New Zealand Budget Released
May 20, 2010 New Zealand Taxation
The New Zealand Government has released its 2010 Budget. The announcement outlines various changes to the taxation system, putting to rest months of media speculations surrounding New Zealand’s tax future.
On May 20th the New Zealand Government revealed its national budget for the year 2010. The latest budget aims to reduce the impact of last year’s recession while introducing a range of fiscal stimulus measures and providing a solid base with which the Government can maintain control of the nation’s economy.
The Budget announcement revealed a number of significant alterations to New Zealand’s tax system. As expected by most economists, the Government has confirmed that the Goods & Service Tax (GST) rate will be raised to 15 percent from the current rate of 12.5 percent.
The increase in GST is offset by decreases to personal income tax rates at all income levels. Taxpayers earning below NZD 14 000 (approx. USD 9 507) will face a tax rate of 10.5 percent, compared to the current rate of 12.5 percent. The tax rates levied on the NZD 14 001 to NZD 48 000 income bracket will be reduced by 2.5 percent to 17.5 percent. Marginal incomes between NZD 48 001 and NZD 70 000 will be taxed at 30 percent, 3 percent below the current rate. The top marginal rate, currently applied to incomes above NZD 70 000 (approx. USD 47 538), will experience the biggest reduction, falling from 38 percent to 33 percent. The drops in personal tax and rises in GST are intended to encourage taxpayers to lessen personal consumption and increase the national saving propensity. Both changes are scheduled to take effect on October 1st 2010. Government income support, student allowance payments and numerous other payouts are scheduled to increase by 2.02 percent to compensate for the increased GST.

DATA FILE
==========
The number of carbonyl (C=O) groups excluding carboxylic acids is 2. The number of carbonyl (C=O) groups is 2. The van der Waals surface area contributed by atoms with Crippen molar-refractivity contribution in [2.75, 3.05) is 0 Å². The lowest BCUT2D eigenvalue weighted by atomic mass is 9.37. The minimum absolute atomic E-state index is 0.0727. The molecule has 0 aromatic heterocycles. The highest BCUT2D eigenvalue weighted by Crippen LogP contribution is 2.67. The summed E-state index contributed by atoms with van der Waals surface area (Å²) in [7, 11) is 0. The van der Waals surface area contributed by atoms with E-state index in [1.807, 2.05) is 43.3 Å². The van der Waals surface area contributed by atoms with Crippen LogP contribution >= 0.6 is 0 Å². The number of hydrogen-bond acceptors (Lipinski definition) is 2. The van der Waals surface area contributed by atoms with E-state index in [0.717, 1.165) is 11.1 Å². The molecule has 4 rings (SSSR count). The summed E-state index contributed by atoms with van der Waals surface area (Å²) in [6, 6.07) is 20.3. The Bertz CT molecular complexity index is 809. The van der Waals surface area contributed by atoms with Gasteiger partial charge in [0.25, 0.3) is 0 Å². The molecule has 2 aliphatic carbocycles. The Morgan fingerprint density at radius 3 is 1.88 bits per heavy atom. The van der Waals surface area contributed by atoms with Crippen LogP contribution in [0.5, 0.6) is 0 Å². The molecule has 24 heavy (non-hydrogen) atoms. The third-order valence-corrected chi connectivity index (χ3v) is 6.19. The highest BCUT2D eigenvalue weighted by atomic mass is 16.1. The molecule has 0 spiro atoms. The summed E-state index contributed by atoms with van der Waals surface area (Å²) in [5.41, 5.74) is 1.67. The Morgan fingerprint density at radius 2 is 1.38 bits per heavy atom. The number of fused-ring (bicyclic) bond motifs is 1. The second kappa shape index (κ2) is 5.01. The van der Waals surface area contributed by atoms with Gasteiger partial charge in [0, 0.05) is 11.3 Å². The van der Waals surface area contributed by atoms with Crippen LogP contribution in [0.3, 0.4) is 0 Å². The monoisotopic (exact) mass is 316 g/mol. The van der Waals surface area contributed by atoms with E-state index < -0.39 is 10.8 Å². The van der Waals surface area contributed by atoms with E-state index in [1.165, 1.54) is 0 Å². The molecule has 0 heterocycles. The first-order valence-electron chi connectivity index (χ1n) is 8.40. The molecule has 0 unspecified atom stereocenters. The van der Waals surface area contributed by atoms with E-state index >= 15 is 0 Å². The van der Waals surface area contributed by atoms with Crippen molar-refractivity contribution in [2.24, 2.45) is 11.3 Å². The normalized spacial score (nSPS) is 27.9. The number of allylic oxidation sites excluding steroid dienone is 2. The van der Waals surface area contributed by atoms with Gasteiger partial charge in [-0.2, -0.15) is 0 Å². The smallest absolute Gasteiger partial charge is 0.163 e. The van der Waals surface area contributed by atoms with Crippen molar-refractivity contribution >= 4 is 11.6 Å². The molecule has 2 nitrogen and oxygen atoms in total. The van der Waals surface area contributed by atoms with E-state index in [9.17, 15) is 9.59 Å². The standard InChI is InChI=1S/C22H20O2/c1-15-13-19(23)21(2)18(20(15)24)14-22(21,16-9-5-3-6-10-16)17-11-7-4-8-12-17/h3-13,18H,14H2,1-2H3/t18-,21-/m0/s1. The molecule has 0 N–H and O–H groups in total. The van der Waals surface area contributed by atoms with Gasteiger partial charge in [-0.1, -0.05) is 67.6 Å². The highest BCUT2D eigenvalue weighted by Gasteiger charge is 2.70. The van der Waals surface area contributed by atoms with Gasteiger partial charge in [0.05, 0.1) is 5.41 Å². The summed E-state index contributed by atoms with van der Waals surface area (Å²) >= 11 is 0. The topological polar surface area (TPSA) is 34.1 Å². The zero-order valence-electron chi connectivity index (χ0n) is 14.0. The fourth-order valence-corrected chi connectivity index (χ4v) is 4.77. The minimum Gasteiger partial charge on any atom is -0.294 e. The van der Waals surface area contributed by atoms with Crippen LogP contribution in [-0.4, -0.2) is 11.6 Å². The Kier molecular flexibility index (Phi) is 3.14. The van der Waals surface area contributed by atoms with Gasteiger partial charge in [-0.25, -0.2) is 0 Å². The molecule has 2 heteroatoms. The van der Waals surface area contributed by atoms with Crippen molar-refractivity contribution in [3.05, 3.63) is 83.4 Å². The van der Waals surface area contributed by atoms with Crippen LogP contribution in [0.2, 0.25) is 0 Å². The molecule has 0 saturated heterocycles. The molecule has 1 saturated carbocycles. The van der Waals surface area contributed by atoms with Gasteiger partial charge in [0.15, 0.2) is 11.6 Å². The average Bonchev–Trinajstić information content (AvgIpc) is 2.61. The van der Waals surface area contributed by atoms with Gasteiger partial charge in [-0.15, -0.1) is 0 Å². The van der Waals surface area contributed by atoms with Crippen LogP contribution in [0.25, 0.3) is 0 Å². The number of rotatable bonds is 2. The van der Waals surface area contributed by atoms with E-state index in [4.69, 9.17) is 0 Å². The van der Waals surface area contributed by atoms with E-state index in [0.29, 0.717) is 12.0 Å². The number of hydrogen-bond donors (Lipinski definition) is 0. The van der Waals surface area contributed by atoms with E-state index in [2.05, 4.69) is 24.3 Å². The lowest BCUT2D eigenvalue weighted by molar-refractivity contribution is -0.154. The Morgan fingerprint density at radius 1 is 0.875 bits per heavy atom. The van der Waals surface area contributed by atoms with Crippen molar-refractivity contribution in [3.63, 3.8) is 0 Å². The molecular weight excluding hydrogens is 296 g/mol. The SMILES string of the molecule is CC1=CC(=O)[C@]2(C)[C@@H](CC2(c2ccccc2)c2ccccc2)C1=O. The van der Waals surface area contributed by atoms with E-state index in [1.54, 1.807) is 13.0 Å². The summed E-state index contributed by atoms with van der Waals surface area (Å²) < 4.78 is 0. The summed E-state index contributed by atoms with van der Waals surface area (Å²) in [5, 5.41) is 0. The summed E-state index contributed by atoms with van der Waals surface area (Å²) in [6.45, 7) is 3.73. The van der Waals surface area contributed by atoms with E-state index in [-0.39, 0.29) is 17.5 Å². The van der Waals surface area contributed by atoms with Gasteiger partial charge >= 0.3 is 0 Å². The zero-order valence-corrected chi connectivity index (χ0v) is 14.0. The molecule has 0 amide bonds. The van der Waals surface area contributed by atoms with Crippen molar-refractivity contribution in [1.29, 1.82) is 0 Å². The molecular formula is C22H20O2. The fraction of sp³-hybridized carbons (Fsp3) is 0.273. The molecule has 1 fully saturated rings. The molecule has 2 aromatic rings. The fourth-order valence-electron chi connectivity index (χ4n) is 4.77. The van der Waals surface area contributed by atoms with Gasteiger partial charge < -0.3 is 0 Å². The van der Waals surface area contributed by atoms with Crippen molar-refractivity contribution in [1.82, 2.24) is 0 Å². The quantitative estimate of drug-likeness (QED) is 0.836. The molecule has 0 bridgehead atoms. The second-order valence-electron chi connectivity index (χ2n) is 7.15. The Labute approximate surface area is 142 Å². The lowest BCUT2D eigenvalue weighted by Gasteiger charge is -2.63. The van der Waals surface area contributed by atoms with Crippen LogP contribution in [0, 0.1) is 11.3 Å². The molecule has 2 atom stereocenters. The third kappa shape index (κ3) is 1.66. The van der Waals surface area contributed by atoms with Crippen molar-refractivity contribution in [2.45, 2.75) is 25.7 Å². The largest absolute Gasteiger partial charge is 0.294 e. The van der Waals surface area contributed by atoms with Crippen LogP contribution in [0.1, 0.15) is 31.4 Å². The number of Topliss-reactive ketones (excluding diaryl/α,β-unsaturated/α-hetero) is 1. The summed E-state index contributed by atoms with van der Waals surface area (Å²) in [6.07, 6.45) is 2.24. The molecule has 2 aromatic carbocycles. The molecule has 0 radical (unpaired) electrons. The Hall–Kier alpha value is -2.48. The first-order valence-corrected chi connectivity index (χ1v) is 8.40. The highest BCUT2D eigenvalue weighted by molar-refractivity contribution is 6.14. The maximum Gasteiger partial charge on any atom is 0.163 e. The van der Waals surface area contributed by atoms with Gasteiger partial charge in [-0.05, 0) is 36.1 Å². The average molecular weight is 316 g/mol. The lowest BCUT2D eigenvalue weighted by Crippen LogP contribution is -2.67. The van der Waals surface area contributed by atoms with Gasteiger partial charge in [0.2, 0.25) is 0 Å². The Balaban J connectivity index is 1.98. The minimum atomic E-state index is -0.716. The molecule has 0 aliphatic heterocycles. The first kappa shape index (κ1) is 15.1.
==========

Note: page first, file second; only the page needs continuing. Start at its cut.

To further encourage savings amongst New Zealanders, the Budget includes a 2 percent decreases to the tax rates levied on corporate incomes, top-marginal Portfolio Investment Entity (PIE) earnings, and tax rates on life insurance policy holders and widely-held savings vehicles. Effectively, the change will result in tax levies of only 28 percent for the three types of income. The reduced rates will be introduced in the 2011-2012 financial year for corporate rates and insurance rates, and on October 1st 2010 for PIEs.
In line with Government promises, changes have been outlined which aim to remove the currently existing tax bias towards misbalanced investment in rental properties. Applying from the start of the 2011 financial year, depreciation deductions will no longer be allowed for buildings with an estimated useful life exceeding 50 years. Additionally, the current Working for Families scheme will be altered to exclude investment losses (including rental property losses) from taxpayers’ entitlement calculations.
According to the Government, the costs of the tax reform package are fiscally neutral in the medium term. Although, the cumulative monetary cost over the first four years, including the Government’s estimated macro-economic benefit assumption, will be NZD 415 million (approx. USD 282 million).
Photo by Ewan-M